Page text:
Growth in a time of Adversity? – Part 2

Throughout the Covid-19 pandemic, we have seen excellent examples of people removing barriers to get things done at pace. Test centres have appeared out of nowhere. Make-shift hospitals have been built from scratch. Thousands of volunteers have been recruited locally and nationally to provide services to the elderly and frail. What has intrigued us is to discover what lessons we can all learn from these seemingly impossible tasks being accomplished so quickly. 
 
Our curiosity led us to get in touch with Daniel Wallner. Daniel works in cloud architecture and data engineering and was set one of these ‘mission impossible’ assignments. Sponsored by the European Commission, his mission was to design and build the infrastructure for an EU-wide hackathon event that would bring together people to collaborate in finding solutions to the challenges of the COVID-19 crisis. Just to make his mission more interesting, the infrastructure needed to be built at break-neck speed and eventually needed to support the involvement of 21,000 participants instead of the hundreds initially anticipated. 
 
Held in April 2020, the hackathon was a huge success. Participation of 21,000 people far exceeded expectations. More importantly, scientists, innovators, developers, entrepreneurs and others from across Europe are now working on over 2000 collaborative projects that emerged from this hackathon to address the challenges of COVID-19. 
 
Within the space of a few weeks, Daniel was party and witness to how just a small group of volunteers could become a large and effective multi-nation ad-hoc organisation. 
 
So what were the key ingredients that fuelled this success? Here are three that Daniel identified that we could all take on board:

  1. Having a shared purpose
    Finding solutions to defeat the virus was the common purpose of all participants and commitment to this ultimate goal powered all activities. Volunteers effectively self-organized into project teams. Responsibilities and roles were defined in dialogue with each other. Decisions were taken on a pragmatic, democratic basis. If conflict arose, a simple vote was taken. Energising around a shared purpose meant that self-interest and egos were subdued. Having a common shared purpose also helped Daniel as the project leader to make tough decisions. As an example, as more and more people wanted to join the team he eventually decided to turn people away. In his judgement engaging more people on the team would not have served the common cause well.
     
  2. Good communication prevents silo working: 
    In times of uncertainty, regular communication keeps people connected, focused on the shared purpose and able to work through issues together. Good communication is instrumental in ensuring silo working does not develop and that collaboration prevails. An example of how this was achieved was to take the idea of the daily stand-up meeting into the virtual world to provide time and space for good inter-team communication.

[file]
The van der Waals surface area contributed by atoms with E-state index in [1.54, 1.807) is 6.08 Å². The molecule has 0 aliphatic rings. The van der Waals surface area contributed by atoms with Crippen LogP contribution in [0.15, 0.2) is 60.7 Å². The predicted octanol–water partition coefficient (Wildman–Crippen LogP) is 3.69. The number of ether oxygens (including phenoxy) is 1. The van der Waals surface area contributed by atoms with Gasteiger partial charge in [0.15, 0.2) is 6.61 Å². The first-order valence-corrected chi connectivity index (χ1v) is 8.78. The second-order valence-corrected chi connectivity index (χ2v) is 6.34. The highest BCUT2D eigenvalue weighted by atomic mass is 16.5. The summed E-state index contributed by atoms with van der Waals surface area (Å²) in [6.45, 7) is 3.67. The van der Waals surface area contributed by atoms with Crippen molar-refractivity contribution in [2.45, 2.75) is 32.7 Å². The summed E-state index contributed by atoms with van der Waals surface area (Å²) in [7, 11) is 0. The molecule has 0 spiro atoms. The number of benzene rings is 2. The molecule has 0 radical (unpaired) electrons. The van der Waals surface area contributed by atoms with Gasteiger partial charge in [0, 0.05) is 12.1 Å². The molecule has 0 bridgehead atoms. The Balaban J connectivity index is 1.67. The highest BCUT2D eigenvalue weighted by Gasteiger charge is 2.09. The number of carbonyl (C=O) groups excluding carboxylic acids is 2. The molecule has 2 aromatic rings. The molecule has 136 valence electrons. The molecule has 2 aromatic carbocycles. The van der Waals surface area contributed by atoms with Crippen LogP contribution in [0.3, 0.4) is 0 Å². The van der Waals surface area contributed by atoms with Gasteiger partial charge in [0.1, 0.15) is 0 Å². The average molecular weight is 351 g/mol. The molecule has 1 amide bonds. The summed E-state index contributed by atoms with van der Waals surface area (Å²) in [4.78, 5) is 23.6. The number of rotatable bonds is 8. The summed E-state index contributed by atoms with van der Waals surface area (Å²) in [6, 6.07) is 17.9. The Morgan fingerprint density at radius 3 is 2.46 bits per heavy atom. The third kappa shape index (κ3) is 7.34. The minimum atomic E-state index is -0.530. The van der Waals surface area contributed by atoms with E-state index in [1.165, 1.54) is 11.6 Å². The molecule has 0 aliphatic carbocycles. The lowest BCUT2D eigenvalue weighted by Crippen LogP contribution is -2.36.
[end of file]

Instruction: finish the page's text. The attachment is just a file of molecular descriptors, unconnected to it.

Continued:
3. Importance of making time to discuss personal issues: 
    Although this work was achieved at pace and there was a real sense of urgency in mobilising effort to tackle the COVID-19 challenges, time was set aside for people to come to know each other and discuss personal issues. Daniel noticed how important this focus on people and process, as well as discussing the task at hand, helped to build trust quickly amongst people who had never met each other before this event. Investing in getting relationships right laid strong foundations in getting the tasks done. 

If you would like to view the full interview with Daniel you can watch it here.

In normal circumstances, a brief to organise a hackathon for 20,000+ strangers with multiple interests from nearly 30 countries would have taken many months not weeks. When we asked Daniel what was the single most important lever that enabled him to make the seemingly impossible possible, he said it was having a shared purpose.  

Shared purpose is always our starting point when we work with teams or groups: what are we here to do together? With a clear shared purpose, people can achieve so much. Some questions to think about for your organisations and teams:

  • How much time have you spent with your team discussing your shared purpose? Is everyone in your team on the same page?
  • When you reflect on when teams are at their best in your organisation, what is the stand-out lever that mobilises and challenges energy into purposeful outcomes? 

At Mightywaters we coach teams and groups to help them improve the way they work. Whether your team challenges are about re-energising around a shared purpose; identifying and embedding learning from lockdown; teaming well in the virtual world or other matters, you can book a free 30-minute consultation to explore your opportunities with us. 
 
We hope you find this helpful. Please let us know what you think of this article. If you found it helpful, please share it with colleagues and others in your network.